The dilemma of more data
In the years ahead, data centers will be bigger, better and more powerful to handling the IT traffic that is still growing exponentially. But, the understanding of the infrastructure that provides this service—the data center industry with its power and cooling requirement, infrastructure management, buildings, security, etc.—is probably the least understood of all industries. Can this be changed?
The dilemma of more data
So we have entered the New Year 2013. Welcome to the data center blog. Data centers will be bigger and better, more powerful, handling the IT traffic that is still growing exponentially. From the smart phones to movies over internet to never-ending memory requirements for the new programs, data bases and systems, we will need more data … and more data centers.
But… here is the dilemma. We all, i.e. society at large, clearly understand the appetite for data, IT, internet, or whatever you call the bits and bytes. But, the understanding of the infrastructure that provides this service—the data center industry with its power and cooling requirement, infrastructure management, buildings, security, etc.—is probably the least understood of all industries. Granted it is a new industry, only here for the last 20 or so years, give or take, but so also are cell phones and the internet. And even if we compare the data center industry with the wind energy industry, nearly every school child understands wind energy, its renewable nature and its “green” effect on society. Yet the data center industry is still “something that is perhaps out there but I don’t see it and don’t know it”. Do we need to educate ourselves?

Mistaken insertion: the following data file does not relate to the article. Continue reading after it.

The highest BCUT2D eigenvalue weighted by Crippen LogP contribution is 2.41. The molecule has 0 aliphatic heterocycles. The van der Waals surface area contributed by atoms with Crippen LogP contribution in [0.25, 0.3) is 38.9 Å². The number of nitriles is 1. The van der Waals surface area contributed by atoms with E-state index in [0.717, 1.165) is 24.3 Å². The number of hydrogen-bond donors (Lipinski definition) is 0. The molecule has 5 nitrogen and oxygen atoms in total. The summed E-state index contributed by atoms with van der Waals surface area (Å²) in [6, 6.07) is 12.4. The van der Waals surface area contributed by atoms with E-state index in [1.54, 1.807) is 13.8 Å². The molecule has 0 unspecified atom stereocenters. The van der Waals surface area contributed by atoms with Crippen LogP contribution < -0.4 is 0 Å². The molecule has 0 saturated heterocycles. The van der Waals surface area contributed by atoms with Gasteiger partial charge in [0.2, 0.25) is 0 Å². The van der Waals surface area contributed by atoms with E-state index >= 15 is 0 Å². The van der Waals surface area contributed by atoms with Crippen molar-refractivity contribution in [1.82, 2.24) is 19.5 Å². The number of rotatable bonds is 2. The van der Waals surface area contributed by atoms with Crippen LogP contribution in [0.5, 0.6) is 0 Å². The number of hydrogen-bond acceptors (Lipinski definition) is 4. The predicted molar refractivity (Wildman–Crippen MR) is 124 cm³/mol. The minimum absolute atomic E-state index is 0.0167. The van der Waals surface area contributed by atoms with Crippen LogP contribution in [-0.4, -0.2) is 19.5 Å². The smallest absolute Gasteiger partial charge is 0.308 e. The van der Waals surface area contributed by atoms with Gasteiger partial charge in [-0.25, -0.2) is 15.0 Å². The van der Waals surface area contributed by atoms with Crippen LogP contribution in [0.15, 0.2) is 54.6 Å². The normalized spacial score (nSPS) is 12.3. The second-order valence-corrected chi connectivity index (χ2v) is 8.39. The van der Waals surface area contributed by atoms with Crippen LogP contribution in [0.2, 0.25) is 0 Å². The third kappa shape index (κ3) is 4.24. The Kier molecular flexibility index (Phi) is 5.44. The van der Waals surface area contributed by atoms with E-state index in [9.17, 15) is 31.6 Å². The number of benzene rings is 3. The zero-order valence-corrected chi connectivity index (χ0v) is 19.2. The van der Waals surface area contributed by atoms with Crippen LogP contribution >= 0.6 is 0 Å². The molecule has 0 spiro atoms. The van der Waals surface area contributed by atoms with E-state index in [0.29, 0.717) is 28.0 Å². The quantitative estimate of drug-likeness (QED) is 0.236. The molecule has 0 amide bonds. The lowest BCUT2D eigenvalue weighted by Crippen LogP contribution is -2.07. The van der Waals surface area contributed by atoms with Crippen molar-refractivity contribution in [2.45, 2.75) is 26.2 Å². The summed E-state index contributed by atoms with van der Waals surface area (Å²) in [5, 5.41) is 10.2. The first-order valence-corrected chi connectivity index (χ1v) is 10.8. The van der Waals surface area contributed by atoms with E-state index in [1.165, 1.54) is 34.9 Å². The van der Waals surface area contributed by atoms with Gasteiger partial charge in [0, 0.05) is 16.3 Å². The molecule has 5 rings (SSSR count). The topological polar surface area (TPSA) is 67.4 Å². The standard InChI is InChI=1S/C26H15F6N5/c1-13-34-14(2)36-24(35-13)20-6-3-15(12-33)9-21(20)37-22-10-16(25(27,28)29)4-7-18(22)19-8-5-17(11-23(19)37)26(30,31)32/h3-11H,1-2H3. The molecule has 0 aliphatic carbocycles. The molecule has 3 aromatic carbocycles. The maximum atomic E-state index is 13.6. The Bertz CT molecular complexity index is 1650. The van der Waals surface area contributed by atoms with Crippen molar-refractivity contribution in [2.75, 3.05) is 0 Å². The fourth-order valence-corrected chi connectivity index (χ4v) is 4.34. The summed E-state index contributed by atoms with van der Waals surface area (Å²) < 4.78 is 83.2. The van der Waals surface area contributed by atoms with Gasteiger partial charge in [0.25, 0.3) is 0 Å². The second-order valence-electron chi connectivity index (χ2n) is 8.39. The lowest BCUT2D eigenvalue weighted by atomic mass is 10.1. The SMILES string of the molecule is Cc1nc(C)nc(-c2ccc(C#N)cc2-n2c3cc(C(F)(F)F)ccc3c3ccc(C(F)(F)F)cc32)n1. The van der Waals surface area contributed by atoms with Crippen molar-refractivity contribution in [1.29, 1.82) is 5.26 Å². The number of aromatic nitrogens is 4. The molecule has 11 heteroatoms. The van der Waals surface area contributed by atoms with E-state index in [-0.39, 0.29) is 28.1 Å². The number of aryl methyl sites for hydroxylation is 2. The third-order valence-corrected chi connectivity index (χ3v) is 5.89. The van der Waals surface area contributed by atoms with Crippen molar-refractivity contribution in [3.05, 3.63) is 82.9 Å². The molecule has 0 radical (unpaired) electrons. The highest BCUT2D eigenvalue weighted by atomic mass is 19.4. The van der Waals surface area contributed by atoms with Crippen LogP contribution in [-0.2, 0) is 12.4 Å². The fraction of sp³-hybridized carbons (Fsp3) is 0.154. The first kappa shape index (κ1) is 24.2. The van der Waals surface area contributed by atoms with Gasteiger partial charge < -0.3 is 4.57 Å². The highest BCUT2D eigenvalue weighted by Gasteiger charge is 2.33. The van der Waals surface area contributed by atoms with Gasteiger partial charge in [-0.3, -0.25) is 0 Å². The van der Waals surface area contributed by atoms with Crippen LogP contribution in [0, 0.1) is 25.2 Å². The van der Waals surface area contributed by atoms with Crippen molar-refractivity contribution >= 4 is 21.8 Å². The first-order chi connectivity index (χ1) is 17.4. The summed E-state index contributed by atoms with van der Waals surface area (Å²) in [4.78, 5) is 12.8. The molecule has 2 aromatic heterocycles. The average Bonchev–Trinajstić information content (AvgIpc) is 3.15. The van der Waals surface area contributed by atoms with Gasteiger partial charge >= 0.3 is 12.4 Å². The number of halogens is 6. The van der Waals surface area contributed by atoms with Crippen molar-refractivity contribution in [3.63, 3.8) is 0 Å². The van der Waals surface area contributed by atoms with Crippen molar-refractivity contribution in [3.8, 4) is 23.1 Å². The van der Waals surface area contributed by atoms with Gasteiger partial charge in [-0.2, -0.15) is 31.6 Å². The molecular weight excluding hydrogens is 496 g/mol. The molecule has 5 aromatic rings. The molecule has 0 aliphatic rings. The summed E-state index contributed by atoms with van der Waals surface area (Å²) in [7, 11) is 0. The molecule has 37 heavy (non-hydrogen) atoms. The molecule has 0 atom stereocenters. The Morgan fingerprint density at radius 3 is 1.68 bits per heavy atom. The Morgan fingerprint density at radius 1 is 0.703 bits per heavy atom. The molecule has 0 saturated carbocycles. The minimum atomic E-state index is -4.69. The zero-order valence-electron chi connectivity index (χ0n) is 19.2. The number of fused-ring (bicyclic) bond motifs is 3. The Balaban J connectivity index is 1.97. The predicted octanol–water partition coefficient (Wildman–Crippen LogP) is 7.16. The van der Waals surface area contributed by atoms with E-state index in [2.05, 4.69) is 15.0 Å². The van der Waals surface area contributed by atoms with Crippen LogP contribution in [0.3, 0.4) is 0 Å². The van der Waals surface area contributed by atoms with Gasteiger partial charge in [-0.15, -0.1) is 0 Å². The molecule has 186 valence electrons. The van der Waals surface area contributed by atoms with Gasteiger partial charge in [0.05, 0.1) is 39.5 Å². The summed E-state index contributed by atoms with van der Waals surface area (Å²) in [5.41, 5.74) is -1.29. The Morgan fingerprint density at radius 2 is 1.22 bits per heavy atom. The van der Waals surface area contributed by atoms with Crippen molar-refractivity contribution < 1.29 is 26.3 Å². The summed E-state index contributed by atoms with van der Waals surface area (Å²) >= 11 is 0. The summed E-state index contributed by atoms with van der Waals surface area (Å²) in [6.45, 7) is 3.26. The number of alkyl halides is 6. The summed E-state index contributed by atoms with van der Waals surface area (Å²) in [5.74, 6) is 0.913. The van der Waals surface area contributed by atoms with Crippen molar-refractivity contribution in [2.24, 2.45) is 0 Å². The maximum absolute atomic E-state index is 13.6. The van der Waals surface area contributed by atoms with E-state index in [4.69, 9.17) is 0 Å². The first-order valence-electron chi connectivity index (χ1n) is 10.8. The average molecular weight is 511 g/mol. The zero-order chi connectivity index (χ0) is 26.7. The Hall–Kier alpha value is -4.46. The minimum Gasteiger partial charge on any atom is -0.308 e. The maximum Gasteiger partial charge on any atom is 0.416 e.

A clash of generations
There is another aspect of the data center industry. Contrast the IT part of it, the internet’s “the young and the restless” T-shirt loving executives of Apples, Amazons, Facebooks, Googles, and other “dot-coms” ,with the “old, greasy” shirt-and-tie executives from the often underappreciated and underplayed power and cooling industry who we often seem to take for granted. Is this a generation clash or maybe just a transient state in which these two have to find a better way of talking to each other? Maybe learning from each other? Even the older (read “middle age”) generation uses smart phones, and even younger people are becoming more aware of the power and energy industry.
Stay tuned (while you’re not tweeting!)
This is the first out of many blogs that my colleagues and I will be posting here on data center topics. There are many of them: trends in the industry, societal impact of data centers, awareness of what we get and how much it costs, etc. Why are Facebook, Twitter and Google free? Or aren’t they? Stay tuned. In the meantime, I welcome your comments.
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